Now he’s an “independent” running for general treasurer. But he began the 2014 campaign season as a Democrat running for governor. He was the first to announce, way back in November 2012 right after the last election. He soon realized that there was no way he would win the nomination for governor against Gina Raimondo and Angel Taveras (and later Clay Pell). So he switched to running for the Democratic nomination for general treasurer. But then he pulled the plug on that, too, when he realized he couldn’t beat Seth Magaziner and Frank Caprio.
That’s when he decided instead to go the independent route, though with the informal endorsement from the RI Republican Party.
But Almonte’s biggest problem and the cause of his vacillations is that he can’t keep his own story straight.
He claimed to be a Democrat, but he has repeatedly mouthed Republican positions such as mimicking Mitt Romney’s attack on the “47% of the public” whom Romney – and Almonte – consider to be deadbeats. He attacked Social Security and Medicare and even giving any consideration at all to raising taxes on the rich. It’s all on videotape that is linked here and here.
Almonte’s TV ads tout his credentials as an auditor, which I found to be pretty bold, given that Almonte – as Rhode Island’s Auditor General – failed to sound the alarm about our impending public pension crisis. The first warning from the Auditor General’s office about our pension problems came in the first audit report issued after Almonte resigned. We count on auditors to find problems like the one our pension funds faced, but Almonte blew it but now wants to claim credit for his experience as auditor.
At a recorded forum about a month ago, Almonte appeared on stage with his opponent Democrat Seth Magaziner. Seth very kindly gave Almonte an opportunity to recant, or at least revise, the remarks Almonte had made against the American middle-class, Medicare, Social Security and public pensions.
At first, it seemed as if Almonte was going to recant, saying that the remarks were actually written for him by the US Comptroller General who asked Ernie to take his place at a workshop and deliver the remarks. In an earlier meeting with the political action committee of one of the state’s labor unions, Almonte said that he was paid to make the remarks, as if that made it better.
In today’s video, you can see Almonte explain where the statement came from and see him say to Magaziner that he felt he couldn’t turn down the Comptroller General. Seth’s very droll answer was “I would have said NO.”
Rather than cut his losses, Almonte decided to ditch his good old boy persona to try to take Seth Magaziner to the wood shed. Almonte began lecturing him as if Seth was a school boy – “Listen to what I’m saying so you don’t get it wrong.” And Seth played right along, feeding him straight lines.
Almonte blew it again. He took the position that he doesn’t trust the government to invest people’s money, despite 80 years of successful administration. Seth said that Almonte’s attacks on Social Security were unwarranted, an “over-reaction,” and that “minor tweaks” (such as raising the current cap on the level of income is subject to Social Security – set too low and placing the burden on low-wage workers).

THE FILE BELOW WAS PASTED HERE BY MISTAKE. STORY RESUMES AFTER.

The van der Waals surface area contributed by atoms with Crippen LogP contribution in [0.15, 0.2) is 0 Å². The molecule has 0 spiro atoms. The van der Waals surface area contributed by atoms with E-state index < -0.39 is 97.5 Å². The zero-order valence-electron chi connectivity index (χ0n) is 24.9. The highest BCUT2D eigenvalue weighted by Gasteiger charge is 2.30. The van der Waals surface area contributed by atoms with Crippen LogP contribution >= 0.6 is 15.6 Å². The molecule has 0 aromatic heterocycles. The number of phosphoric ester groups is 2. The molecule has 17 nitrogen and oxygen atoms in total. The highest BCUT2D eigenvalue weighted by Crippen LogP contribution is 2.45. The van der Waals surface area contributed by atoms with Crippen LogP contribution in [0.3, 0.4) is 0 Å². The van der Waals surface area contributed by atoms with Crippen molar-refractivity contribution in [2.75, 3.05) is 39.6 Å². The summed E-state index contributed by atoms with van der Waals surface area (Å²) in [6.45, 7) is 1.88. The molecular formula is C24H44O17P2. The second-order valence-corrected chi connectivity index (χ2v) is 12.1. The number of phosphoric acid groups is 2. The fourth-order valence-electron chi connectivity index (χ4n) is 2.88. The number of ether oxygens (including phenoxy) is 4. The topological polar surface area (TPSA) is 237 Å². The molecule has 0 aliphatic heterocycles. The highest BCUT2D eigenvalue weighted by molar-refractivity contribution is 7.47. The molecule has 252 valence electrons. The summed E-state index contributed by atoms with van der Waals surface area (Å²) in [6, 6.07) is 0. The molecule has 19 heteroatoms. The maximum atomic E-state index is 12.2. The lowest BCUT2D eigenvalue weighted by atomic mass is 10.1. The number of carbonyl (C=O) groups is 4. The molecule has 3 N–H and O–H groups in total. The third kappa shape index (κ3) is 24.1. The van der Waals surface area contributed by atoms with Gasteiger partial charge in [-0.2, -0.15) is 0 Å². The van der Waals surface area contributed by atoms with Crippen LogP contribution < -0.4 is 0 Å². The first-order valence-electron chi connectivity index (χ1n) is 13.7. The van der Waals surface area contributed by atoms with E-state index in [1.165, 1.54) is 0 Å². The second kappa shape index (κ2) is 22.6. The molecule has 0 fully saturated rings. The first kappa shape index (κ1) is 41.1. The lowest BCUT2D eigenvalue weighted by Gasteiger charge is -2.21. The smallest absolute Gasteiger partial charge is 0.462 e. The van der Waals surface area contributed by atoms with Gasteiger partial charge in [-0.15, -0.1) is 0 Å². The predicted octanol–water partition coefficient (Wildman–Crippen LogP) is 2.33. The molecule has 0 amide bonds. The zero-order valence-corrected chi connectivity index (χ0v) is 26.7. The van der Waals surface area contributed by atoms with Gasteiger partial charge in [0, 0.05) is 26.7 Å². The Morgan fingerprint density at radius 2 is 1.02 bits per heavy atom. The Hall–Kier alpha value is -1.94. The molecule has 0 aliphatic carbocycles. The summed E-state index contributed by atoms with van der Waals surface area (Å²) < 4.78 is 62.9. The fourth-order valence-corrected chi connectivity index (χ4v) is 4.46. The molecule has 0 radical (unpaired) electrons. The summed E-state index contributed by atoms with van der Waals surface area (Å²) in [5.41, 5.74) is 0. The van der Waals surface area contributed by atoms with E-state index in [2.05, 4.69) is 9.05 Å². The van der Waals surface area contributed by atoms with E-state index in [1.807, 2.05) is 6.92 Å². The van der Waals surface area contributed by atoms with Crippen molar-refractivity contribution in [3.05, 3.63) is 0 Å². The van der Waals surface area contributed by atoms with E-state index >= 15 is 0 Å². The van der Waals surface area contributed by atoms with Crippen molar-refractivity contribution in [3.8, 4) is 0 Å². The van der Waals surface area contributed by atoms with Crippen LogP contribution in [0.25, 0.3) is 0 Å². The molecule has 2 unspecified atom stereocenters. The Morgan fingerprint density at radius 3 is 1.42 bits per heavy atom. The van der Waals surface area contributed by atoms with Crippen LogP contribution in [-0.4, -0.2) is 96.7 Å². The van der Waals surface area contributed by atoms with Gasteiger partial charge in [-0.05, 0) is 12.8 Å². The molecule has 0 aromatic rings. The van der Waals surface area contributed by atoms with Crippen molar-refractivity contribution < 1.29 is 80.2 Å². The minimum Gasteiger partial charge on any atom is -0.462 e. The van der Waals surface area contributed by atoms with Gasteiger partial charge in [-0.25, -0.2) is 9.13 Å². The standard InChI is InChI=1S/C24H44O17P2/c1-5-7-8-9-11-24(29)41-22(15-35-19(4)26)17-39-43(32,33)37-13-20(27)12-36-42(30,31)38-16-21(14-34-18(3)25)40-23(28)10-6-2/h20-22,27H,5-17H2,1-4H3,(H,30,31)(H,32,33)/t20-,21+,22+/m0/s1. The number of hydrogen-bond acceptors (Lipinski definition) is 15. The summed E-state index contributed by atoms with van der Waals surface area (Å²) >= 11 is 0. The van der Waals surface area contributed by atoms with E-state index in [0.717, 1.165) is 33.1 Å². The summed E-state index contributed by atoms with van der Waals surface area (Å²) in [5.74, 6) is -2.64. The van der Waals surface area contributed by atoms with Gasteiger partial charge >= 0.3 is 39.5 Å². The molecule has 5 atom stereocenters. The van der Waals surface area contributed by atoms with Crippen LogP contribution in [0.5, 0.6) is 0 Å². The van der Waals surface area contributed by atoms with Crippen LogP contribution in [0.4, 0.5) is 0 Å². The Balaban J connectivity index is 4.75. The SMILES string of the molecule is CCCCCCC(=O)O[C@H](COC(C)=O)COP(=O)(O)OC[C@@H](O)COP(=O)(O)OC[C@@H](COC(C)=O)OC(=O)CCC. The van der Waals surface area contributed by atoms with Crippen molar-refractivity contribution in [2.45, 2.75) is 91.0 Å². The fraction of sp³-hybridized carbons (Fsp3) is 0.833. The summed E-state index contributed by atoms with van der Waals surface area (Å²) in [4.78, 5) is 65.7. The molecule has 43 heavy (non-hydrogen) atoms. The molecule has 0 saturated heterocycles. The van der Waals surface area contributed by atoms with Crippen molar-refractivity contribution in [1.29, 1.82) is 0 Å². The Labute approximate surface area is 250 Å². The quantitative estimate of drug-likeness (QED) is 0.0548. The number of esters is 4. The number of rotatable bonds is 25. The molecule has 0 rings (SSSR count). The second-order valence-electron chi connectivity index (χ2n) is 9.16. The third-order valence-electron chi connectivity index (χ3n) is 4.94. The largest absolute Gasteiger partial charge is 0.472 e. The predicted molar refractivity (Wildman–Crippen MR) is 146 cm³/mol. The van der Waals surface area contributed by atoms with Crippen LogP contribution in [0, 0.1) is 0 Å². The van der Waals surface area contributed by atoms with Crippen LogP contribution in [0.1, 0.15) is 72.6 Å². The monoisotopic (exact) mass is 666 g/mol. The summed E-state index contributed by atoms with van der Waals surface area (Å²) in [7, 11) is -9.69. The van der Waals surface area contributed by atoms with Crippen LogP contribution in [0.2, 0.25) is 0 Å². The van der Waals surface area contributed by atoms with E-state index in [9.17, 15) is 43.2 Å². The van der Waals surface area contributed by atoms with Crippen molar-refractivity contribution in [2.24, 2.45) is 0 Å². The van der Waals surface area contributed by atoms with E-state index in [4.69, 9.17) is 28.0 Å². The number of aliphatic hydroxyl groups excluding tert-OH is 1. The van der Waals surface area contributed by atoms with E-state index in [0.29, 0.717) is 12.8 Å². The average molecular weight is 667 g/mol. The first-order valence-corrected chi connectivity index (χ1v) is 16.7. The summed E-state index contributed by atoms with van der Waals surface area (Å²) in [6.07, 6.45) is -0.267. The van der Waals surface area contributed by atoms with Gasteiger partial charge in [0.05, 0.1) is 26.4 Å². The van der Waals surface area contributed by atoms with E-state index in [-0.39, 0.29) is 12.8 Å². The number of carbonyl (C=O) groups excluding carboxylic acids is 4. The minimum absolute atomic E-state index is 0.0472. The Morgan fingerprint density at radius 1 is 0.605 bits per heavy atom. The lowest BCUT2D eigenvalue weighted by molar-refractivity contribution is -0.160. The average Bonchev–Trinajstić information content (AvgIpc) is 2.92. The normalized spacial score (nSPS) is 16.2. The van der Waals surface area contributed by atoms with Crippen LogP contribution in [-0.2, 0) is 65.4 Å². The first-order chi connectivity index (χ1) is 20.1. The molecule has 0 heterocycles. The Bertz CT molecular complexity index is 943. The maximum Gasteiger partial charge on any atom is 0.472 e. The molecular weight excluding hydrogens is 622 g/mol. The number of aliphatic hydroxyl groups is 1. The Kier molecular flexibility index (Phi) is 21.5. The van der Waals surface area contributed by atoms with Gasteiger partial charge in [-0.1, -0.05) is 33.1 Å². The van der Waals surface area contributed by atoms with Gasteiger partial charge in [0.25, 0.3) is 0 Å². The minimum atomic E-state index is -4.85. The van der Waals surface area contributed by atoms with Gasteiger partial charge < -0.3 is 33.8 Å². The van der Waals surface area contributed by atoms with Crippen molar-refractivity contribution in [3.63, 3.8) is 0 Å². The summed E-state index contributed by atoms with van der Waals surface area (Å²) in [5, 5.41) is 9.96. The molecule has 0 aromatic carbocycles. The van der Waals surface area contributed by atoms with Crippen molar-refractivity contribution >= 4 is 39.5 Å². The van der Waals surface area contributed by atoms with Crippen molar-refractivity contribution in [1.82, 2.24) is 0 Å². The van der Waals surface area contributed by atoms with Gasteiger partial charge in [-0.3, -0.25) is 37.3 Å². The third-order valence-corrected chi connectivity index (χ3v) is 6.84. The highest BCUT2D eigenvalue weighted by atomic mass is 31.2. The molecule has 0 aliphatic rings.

Almonte said that yes, “minor tweaks” could work – such as raising the retirement age. But fundamentally, he does not trust the government, even though he is running for a place in it. He calls this a “courageous conversations.”
Even though Almonte tried to gloss over his earlier remarks, he just couldn’t help himself but take a full header into the swamp. As much as he tried to pass the blame for the anti-Social Security remarks onto the Comptroller General, he ended up embracing privatizing Social Security. Period.
“I don’t trust the government to make the decisions.” Instead, he offered his “vision” of using a “financial literacy program” to teach the elderly how to cope with a new private system where they have to invest the money themselves “so people don’t have to rely on the government.” If that’s not a full-throated call for privatized Social Security, I don’t know what is.
Here’s the new video (you can also click here to see it):
Was Almonte asleep during 2008 – 2009 when those private retirement accounts – 401(k)s and IRAs – crashed and, in many cases, ended up being used to cover mortgage payments?
Actually, Almonte was asleep, because if you look at the reports he issued for the state’s pension funds for those two years (his last before he resigned to run for state office), you’ll see nary a hint of alarm. Click here and here to see what I’m talking about.
But worse than that, it was Almonte’s job in the years leading up to the market crash and Rhode Island’s subsequent pension crisis to point out that the state was failing to make the promised deposits into state workers’ pension funds even though those state workers consistently paid their fair share.
Where was RI Auditor General Almonte while all this happening? Well, then he was part of the government apparatus that he now doesn’t trust. With his record, and his recorded radical views on pensions, Social Security and the middle-class, he wants us to trust him to be General Treasurer?